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From Lambach to Gmunden: travelling on the local lines of the Stern & Hafferl company

I owe many thanks to the Stern und Hafferl Verkehrsgesellschaft m.b.H. and Mr. Ing. Helmut Zwirchmayr to make this site

You can find a few branchlines, local railways west from Linz which are operated by the Stern & Hafferl company. Despite the many small, new companies which have spread over the last few years, mainly in Germany, this is a private railway with a long history. The engineers Josef Stern and Franz Hafferl had led a railway building company in the region since the late Nineteenth Century.

One of the lines departs just outside the Linz main railway station, this is LILO, short for Linzer Lokalbahn, or the Linz Local Railways. The picture above has been taken on my previous journey, way to the Transrapid test track, a type GTW 2/6 low floor articulated motor car, built by ADTranz/Stadler/Fiat-SIG, can be seen on it, at the western terminus of the LILO in Neumarkt-Kallham station.

After our tramway journey in Linz we were heading to Gmunden. Of course, you can do it in the regular Linz - Attnang-Puchheim - Gmunden direction but a railwayfan always seeks for a "delicacy" even it's a detour. Lambach is the station on the Linz-Salzburg line which the Inter- and Eurocity trains are simply diverted from, but if someone goes by regional train, can transfer to another Stern & Hafferl line, the Vorchdorferbahn. It has been running since 1903. Unfortunately a bad surprise came immediately: InterRail tickets are not valid on any private railways in Austria, although the timetables mark these trains with the same R letter which usually stands for the Regional passenger trains of the Federal Railways ÖBB. We didn't have time for a photo either, our transfer was quick, the train departed a few moments later.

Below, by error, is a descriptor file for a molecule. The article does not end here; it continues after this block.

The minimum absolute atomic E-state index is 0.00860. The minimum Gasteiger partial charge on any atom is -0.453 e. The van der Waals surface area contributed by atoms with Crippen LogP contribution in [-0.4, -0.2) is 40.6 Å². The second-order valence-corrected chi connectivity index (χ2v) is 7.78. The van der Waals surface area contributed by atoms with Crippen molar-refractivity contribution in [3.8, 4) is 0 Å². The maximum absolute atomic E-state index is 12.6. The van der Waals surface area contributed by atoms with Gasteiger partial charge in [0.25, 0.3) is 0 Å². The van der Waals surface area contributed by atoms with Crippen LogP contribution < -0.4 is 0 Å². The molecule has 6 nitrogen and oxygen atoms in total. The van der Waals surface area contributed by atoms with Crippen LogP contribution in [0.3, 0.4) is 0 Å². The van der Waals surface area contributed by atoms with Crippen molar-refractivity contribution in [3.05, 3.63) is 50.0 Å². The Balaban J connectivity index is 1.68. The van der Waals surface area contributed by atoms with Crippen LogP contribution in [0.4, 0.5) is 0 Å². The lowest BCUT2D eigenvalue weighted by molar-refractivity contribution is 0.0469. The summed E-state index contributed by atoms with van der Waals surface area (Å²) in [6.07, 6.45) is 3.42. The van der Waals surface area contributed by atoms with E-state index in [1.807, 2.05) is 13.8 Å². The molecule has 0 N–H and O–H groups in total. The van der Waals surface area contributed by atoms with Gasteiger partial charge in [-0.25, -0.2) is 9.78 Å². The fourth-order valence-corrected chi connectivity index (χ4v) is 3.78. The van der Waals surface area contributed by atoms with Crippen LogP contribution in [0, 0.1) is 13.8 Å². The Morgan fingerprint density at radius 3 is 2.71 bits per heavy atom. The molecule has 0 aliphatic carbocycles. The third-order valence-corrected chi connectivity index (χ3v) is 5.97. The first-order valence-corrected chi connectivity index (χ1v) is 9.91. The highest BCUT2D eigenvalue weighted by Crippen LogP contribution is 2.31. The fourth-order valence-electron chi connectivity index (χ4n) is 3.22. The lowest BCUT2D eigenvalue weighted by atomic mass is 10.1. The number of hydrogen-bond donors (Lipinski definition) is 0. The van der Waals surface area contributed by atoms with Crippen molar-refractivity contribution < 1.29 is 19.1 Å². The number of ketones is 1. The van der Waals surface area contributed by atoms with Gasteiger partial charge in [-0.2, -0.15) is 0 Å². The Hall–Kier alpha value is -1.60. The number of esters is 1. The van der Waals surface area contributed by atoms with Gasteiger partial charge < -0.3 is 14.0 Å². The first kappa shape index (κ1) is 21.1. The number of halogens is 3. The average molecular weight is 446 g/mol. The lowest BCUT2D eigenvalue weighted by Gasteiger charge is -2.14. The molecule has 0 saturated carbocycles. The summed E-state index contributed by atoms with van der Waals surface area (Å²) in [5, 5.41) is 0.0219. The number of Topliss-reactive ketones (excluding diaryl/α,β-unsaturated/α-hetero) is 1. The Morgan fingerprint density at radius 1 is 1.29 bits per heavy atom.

We purchased our 4 Euro tickets to Gmunden, thank God it wasn't so expensive. Well, I didn't know anything about the vehicles until a reply mail arrived on post from Stern & Hafferl, with a lots of letters and numbers inside, answering to an e-mail of mine. This is how I came to know that this four-axle, second class electric motor car, number 20 111, class B4ET, was built in 1953 by Westwaggon in Köln (Cologne), and has a maximal allowed speed of 70 kph. It requires an 800 V DC overhead wiring but the line only has 750 Volts, due to the line was built this way, and there are vehicles which require only 750 Volts. I guess the sharp-eyed viewers have already noticed that the middle dash board can be closed, perhaps was the vehicle made earlier without a driver's cabin-wall? Our line is being used together by the ÖBB until Stadl-Paura station. We will meet that diverging ÖBB track later, too.

It only takes an unmonitored level crossing (without warning lights for the road traffic) and I feel myself at home: these vehicles have the same kind of signalling whistle instead of the horn, just like the East-German made, local railway motor unit cars of the Budapest Suburban Railways (BKV HÉV).